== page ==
Europe Battles English Invasion | Europe| News and current affairs from around the continent | DW | 01.12.2004
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Europe Battles English Invasion

Fast becoming Europe's lingua franca, English has invaded other national languages. The trend has some on the continent worried that languages might in the future take second place even within their countries of origin.


Overrunning the continent's other languages?

English has already invaded the languages of Moliere, Cervantes and Goethe, dominating the fields of technology and business and even taking some native tongues hostage.

But purists are fighting back as hybrids such as "surfen" and "downloaden" on the Internet, "emailear" and style terms "looke" or "gestyled" show the creeping advance of English.

Spanglish, Franglais or even Denglish, a mix of Deutsch (German) and English, are prompting a backlash, with a call to arms in some European countries for protective measures or new policies.

But linguistic expert David Crystal said the trend was no bad thing as the introduction of such words enriched a language and aided communication.

Kommunikation Communication Illustration Raimo Bergt EU-Osterweiterung Dossier

A commonly spoken language does make it easier to communicate

"The world needs a lingua franca the more international communication gets and English is the frontrunner at the moment," Crystal, an honorary professor of linguistics at the University of Wales in Bangor, told AFP news service.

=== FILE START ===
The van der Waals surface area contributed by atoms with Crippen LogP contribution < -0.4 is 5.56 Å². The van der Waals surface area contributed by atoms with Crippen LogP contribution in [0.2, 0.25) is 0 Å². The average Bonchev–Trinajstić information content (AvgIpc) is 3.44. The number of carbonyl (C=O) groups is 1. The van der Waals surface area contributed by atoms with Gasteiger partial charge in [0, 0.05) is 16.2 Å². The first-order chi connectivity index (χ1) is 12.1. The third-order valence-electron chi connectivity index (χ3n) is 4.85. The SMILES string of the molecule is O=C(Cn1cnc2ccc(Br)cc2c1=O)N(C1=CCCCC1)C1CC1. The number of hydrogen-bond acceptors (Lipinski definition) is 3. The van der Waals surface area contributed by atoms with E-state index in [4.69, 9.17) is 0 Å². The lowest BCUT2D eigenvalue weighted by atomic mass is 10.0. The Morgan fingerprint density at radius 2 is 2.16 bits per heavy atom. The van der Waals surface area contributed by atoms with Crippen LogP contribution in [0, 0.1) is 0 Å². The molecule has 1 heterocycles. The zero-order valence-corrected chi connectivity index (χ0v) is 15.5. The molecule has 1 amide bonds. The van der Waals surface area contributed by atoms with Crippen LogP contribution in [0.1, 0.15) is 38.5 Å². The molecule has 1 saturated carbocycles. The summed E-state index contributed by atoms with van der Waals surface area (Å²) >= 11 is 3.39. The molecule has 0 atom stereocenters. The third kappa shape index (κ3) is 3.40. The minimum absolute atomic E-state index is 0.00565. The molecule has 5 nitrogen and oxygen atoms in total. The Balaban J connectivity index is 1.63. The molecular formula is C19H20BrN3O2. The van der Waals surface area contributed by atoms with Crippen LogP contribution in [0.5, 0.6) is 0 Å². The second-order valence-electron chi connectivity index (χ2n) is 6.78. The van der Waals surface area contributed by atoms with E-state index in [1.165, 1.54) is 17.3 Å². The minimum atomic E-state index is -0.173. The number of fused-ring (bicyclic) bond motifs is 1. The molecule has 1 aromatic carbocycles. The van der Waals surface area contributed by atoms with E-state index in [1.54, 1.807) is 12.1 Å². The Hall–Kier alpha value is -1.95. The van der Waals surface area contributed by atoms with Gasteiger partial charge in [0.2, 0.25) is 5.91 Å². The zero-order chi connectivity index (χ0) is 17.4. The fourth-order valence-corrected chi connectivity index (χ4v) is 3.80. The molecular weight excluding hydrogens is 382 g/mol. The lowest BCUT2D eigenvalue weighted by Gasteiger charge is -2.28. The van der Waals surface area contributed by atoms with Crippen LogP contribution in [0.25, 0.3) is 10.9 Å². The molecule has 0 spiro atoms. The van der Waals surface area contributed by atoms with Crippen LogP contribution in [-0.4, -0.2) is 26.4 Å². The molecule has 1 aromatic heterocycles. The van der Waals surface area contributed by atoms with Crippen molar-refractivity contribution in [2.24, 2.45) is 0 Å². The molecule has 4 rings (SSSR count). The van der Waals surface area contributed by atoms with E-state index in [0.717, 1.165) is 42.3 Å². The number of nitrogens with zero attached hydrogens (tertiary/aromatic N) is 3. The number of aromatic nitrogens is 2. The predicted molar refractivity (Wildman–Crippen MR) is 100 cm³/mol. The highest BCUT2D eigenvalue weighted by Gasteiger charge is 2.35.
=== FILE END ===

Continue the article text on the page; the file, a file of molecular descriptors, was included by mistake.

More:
Why not German?

But others countered that -- at least as far as the European Union is concerned -- English should not necessarily be given the status of the bloc's foremost language.

"Why should it be English," said Tobias Mindner, the spokesman for the Verein Deutscher Sprache (VDS), an organization that aims to cleanse German of Denglish. After all, a third of the EU's population speaks German, making it the union's most widely spoken language, he added.

EU Parlament in Brüssel 3

EU parliamentarians rarely resort to German for discussions

German leaders were partially to blame for their language's subordinate role within the EU as they had not done enough to promote it as a commonly used language within EU institutions, Mindner said.

"Politicians have to do a better job at lobbying" for German, he told DW-WORLD.

A first step in that direction has already been taken: This year, the German parliament passed a resolution calling on the government to push for German as a third EU working language alongside English and French, said Karin Eichhoff-Cyrus, the executive director of the Society for German Language, a government-sponsored organization charged with researching, promoting and protecting German.

A clear-cut program to promote German within the EU, however, does not exist so far, she said, adding that she sees the growing prevalence of English as a greater danger to the survival of other national languages than the adoption of English words.

No danger from Denglish?

Sale - reduziert

Some Germans think "sale" sounds cooler than the German equivalent

Germans, for whom English is unrivalled as their second language, like to show off their English skills, sprinkling sentences with adopted expressions like "last-minute" offers, "happy birthday" and "just for fun."

They have also looked to English for certain concepts -- brainstorming, feeling groggy, midlife crisis and sex appeal. A person exposed as gay has been "geoutet."

"Now it's English, before it was Latin or French," Eichhoff-Cyrus told DW-WORLD, adding that still only about 3 to 4 percent of German words were derived from English.

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